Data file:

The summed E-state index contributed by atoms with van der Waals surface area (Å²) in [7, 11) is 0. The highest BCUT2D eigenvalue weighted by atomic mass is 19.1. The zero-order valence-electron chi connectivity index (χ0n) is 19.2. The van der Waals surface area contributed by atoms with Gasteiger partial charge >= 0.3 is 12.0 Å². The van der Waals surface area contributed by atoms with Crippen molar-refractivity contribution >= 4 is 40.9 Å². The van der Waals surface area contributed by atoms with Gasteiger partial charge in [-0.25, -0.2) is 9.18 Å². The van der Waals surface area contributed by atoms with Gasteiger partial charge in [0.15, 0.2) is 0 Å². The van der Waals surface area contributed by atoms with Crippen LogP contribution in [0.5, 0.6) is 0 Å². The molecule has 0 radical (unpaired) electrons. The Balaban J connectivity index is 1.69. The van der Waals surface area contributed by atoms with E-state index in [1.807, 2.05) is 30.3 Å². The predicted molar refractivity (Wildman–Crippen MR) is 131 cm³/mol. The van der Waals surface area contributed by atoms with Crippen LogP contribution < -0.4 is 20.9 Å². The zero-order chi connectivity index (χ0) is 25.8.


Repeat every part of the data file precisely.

The summed E-state index contributed by atoms with van der Waals surface area (Å²) in [7, 11) is 0. The highest BCUT2D eigenvalue weighted by atomic mass is 19.1. The zero-order valence-electron chi connectivity index (χ0n) is 19.2. The van der Waals surface area contributed by atoms with Gasteiger partial charge >= 0.3 is 12.0 Å². The van der Waals surface area contributed by atoms with Crippen molar-refractivity contribution >= 4 is 40.9 Å². The van der Waals surface area contributed by atoms with Gasteiger partial charge in [-0.25, -0.2) is 9.18 Å². The van der Waals surface area contributed by atoms with Gasteiger partial charge in [0.15, 0.2) is 0 Å². The van der Waals surface area contributed by atoms with Crippen LogP contribution in [0.5, 0.6) is 0 Å². The molecule has 0 radical (unpaired) electrons. The Balaban J connectivity index is 1.69. The van der Waals surface area contributed by atoms with E-state index in [1.807, 2.05) is 30.3 Å². The predicted molar refractivity (Wildman–Crippen MR) is 131 cm³/mol. The van der Waals surface area contributed by atoms with Crippen LogP contribution < -0.4 is 20.9 Å². The zero-order chi connectivity index (χ0) is 25.8.